INFO VISUALIZATION: Filelight is an interesting KDE program for visualizing the size of a given directory. Check out this example image:
The first ring around the "doughnut hole" is divided into color coded sections that represent the first subdirectories and their size relative to one another. So, in this example, the entire ring represents 31 megabytes. The next ring out represents the size of subsequent subdirectories and so on.
Overall I like this idea, I wish I could use this on my windows box to free up some space. It certainly beats what I do now -- search for all files over 100 Megabytes and delete anything I don't need anymore. This system of viewing the size of directories rather then files could be more useful for a lot of projects that have a deep file structure.
But the radial nature poses some problems. The biggest issue here is that smaller subdirectories appear much larger then parent directories -- which actually should be represented with larger shapes. This is just the nature of the program since each consecutive ring, although much larger in area, represents the same size. In this case, each complete ring is 31 Megabytes, even though the last ring is several times larger.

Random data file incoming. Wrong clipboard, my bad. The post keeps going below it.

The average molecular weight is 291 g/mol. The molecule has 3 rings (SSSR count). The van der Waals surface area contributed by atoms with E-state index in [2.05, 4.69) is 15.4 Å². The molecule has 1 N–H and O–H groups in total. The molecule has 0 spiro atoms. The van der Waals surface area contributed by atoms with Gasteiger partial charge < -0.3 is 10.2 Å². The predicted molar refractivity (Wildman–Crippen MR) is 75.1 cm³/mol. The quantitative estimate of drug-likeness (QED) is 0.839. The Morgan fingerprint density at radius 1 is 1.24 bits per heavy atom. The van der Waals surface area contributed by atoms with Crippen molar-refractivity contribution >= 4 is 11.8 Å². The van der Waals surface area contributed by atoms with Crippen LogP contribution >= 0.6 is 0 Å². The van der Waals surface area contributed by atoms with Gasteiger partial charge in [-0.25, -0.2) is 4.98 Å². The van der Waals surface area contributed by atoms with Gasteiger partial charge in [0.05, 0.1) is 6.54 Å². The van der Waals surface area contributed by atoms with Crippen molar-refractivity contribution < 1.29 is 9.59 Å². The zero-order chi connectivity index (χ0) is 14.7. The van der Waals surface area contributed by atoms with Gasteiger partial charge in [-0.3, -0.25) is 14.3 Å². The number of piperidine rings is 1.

Also, I find it a bit counterintuitive that the size of files in any particular directory are not represented (or represented as white space) rather then an extension of their respective directory. This makes it more useful in a context where only the directory size is informative.
And the circular nature brings up the same problems as does the pie-chart. (Ahhh, the pie chart. So loved by MBAs; so hated by everyone else.) Speaking of pie-charts, here's one of my favorite Tufte quotes:
Pie charts make your viewers stupid; pie charts also say that you don't know anything about data. Use a table.
You can view a nice short discussion on "Ask Tufte" about pie-charts' failings here. Also, check out a thread that suggests the use of Nightingale Rose charts (which are interesting, but still less useful then a normalized histogram IMHO).